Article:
E’s Prom Dress Finale

Front view, modeled so nicely by my vintage Acme fully adjustable “living” dress form.  🙂

Bodice front

Another bodice pic.  I tried to get those sparkly star effect thingys happening with the light prisming through the crystals, but obviously my photography skills aren’t up to snuff, and I wasn’t about to Photoshop them in.

So there we have it.  Six yards of silk chiffon + silk peau de soie bodice embroidered with freshwater pearls, Swarovski crystals, silk flowers, japanese seed beads + petticoats and a variety of supporting layers = one completed prom dress.  I had a lot of fun!!!

E’s Prom Dress 5: Spiral Steel

As I said a couple of posts ago, I’m using spiral steel boning for this bodice.  I’ve only used such boning once before, and was very pleasantly surprised at how it refuses to become permanently bent out of shape during wear like the plastic boning.  But it is a tedious process to cut the steel and cap it.

This time it went swimmingly, however, thanks to a suggestion, I taped the ends of the steel with my DD1’s ballet toe tape prior to tipping the lengths.  Does your mind ever wander far and wide as you work on a project?  Mine wandered to the question of rust.  Do steel bones rust?  I don’t think I want to go down that street…..

E’s Prom Dress 4: Bodice Lining

Boning channels in the bodice lining.  I used an Egyptian cotton shirting – feels lovely next to the skin – for the lining, and grosgrain ribbon for the channels.  I’ll be using spiral steel boning for the bodice.

E’s Prom Dress 3: Embellishments

Japanese iridescent glass seed beads, silk flowers, fresh water pearls and Swarovski crystals for the bodice.

E’s Prom Dress 3: The Cummerbund

The waist is accented by a very flourescent lime green cummerbund.  I could not for the life of me find silk in the colour I wanted, so ended up using this poly charmeuse, and it is awful to sew with – slippery, unpredictable and will not shape the way silk would.  Once the dress is on dear E, the cummerbund will fit tautly and the handstitched pleating will not be so noticeable.  The zipper is completely hand-picked.  I’ve been craving some hand sewing these days, and this zipper was like a sip of cold water on a hot day when you really want to jump into a swimming pool.  But there’s a lot more hand work to be done on the bodice yet….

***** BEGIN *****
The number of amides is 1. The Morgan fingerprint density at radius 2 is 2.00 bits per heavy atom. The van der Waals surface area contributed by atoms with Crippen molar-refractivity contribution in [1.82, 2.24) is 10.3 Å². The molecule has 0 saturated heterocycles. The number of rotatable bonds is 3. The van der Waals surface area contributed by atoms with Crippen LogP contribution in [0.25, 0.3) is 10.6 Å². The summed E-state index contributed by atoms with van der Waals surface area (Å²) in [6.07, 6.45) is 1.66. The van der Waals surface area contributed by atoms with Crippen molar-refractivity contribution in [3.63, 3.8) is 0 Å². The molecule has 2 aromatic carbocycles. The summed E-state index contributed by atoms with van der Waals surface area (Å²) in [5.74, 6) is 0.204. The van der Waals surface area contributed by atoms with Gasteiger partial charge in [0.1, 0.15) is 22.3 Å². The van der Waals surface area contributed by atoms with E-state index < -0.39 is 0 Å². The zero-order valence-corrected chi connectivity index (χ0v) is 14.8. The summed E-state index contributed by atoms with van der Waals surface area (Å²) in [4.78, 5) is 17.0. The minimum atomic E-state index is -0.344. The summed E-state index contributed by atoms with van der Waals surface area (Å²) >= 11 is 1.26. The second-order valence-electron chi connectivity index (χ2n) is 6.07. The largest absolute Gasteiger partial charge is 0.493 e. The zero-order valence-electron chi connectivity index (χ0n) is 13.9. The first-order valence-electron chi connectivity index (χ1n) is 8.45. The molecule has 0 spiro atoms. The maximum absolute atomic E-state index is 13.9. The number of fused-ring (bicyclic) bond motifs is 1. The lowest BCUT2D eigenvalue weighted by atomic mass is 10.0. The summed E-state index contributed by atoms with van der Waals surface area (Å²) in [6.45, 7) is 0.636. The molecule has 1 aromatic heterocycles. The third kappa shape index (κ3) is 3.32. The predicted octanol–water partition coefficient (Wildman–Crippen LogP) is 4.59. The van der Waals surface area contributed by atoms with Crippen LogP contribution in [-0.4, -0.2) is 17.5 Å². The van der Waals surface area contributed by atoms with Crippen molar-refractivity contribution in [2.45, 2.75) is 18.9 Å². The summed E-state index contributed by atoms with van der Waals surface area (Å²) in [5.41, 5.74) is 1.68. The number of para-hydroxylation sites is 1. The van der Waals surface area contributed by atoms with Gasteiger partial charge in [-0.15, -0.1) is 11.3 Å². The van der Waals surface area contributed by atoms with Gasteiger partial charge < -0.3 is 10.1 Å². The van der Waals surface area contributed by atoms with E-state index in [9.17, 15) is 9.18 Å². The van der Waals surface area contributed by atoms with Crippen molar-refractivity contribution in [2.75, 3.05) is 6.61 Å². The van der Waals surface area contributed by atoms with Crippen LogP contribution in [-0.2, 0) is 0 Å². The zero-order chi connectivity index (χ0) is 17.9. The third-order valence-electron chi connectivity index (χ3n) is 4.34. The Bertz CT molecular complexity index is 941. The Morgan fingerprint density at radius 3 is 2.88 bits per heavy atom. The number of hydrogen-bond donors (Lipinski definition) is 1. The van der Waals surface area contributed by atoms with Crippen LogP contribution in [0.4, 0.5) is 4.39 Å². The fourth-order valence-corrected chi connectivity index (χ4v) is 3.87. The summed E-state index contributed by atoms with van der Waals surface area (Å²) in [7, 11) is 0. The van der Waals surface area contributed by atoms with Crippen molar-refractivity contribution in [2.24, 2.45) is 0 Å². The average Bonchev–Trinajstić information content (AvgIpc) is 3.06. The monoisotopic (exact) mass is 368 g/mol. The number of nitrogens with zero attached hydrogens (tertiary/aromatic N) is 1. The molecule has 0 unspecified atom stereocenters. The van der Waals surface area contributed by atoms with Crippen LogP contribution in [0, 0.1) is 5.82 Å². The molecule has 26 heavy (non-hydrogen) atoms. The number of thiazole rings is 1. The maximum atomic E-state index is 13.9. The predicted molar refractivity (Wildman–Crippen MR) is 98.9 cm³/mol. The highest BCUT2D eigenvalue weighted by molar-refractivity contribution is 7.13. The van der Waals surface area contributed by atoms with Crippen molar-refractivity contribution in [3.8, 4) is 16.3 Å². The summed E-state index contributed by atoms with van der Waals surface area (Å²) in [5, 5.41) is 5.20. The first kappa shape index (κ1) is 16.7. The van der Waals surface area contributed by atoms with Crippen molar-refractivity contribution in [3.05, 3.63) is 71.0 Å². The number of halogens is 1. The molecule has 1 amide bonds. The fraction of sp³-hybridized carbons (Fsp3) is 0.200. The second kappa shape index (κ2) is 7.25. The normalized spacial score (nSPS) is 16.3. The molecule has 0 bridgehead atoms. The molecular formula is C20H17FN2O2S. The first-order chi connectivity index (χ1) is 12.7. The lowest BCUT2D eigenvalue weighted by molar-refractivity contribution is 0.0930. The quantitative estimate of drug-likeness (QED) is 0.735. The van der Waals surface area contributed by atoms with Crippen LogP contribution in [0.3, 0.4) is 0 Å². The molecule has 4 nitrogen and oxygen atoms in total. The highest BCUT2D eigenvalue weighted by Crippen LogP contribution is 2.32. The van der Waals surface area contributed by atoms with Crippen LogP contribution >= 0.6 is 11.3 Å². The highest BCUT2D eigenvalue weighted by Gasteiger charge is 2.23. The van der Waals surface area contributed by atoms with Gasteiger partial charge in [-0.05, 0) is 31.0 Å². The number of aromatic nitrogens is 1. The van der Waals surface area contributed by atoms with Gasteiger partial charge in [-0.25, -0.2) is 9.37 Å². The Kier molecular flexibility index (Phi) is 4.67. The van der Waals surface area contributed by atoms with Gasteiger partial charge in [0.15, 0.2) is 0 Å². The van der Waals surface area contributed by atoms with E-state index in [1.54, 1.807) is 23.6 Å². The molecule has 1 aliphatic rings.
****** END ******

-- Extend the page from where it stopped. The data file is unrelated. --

E’s Prom Dress 2: The Bodice

I used Burda 05-2011-122 aka The Bombshell Dress for the bodice.  We decided on a medium-weight ivory silk peau de soie.  It’s a dream to work with.  Here’s the interior.

E’s Prom Dress 1: The Skirt

I’m making a prom dress for a good friend’s daughter, and instead of posting all the information when it’s complete, I thought I’d break up my progress into a variety of posts.  This is six yards of silk chiffon in a border print for the skirt.

The Bombshell Course: Mission accomplished

side frontFirst, I want to apologize for the crappy over-exposed pictures, but the sun is shining and it’s warm enough to be outside dressed like this. There was frost in my yard this morning!

After ripping and sewing (shell) and ripping and sewing (lining) and generally fussing with this yesterday for 5 hours, I’ve accomplished my goal.  I’ve made up the dress as a trial to see if it was worth using fabric that I value highly, and found that yes, I’m pretty happy with the finished product.  It’s come a long way and is definitely worth making up two or three more times.  Using a print would also disguise a lot of the picky-picky fussing issues about the bodice cups – you just wouldn’t notice them!!! He he he he….

B 5-2011-122 back viewWhen I first saw the dress pattern on the cover of Burda’s May 2011 issue, I did not even look at it twice.  Actually, that’s a lie.  I did look at it twice, because it’s in the magazine twice.  And I distinctly remember thinking, “I really hate that dress.  I hate the 3 piece bra cup.  It fits terribly.  I hate that dress.”  And then I saw Gertie’s Bombshell Course.

A little history here:  I am completely self (read book) taught.  My mother used to sew a lot when I was little, and I finally convinced her to teach me when I was 9 years old.  The extent of her teaching was how to lay out a pattern and clarification for steps in the directions that I didn’t understand.  The first thing I ever made was a basic doll dress made up of rectangles…. on a Singer treadle, no less.  But I’ve never ever taken a sewing class. Until Gertie’s course.

When I signed up, I had no idea I would be using the Hated Dress Pattern.  But the course was paid for (half price – yay!), and so I thought, “Well, even if I never wear the darned thing, I’ll learn a lot from taking this course, especially about boning a bodice.”  And that was only the beginning.  Let me share just a little of what I learned:B 5-2011-122

  • I learned about draping.  I had to so drastically re-draft the cup pattern, that I did my first ever teeny tiny drafting project under Gertie’s video supervision  to get the cups to fit.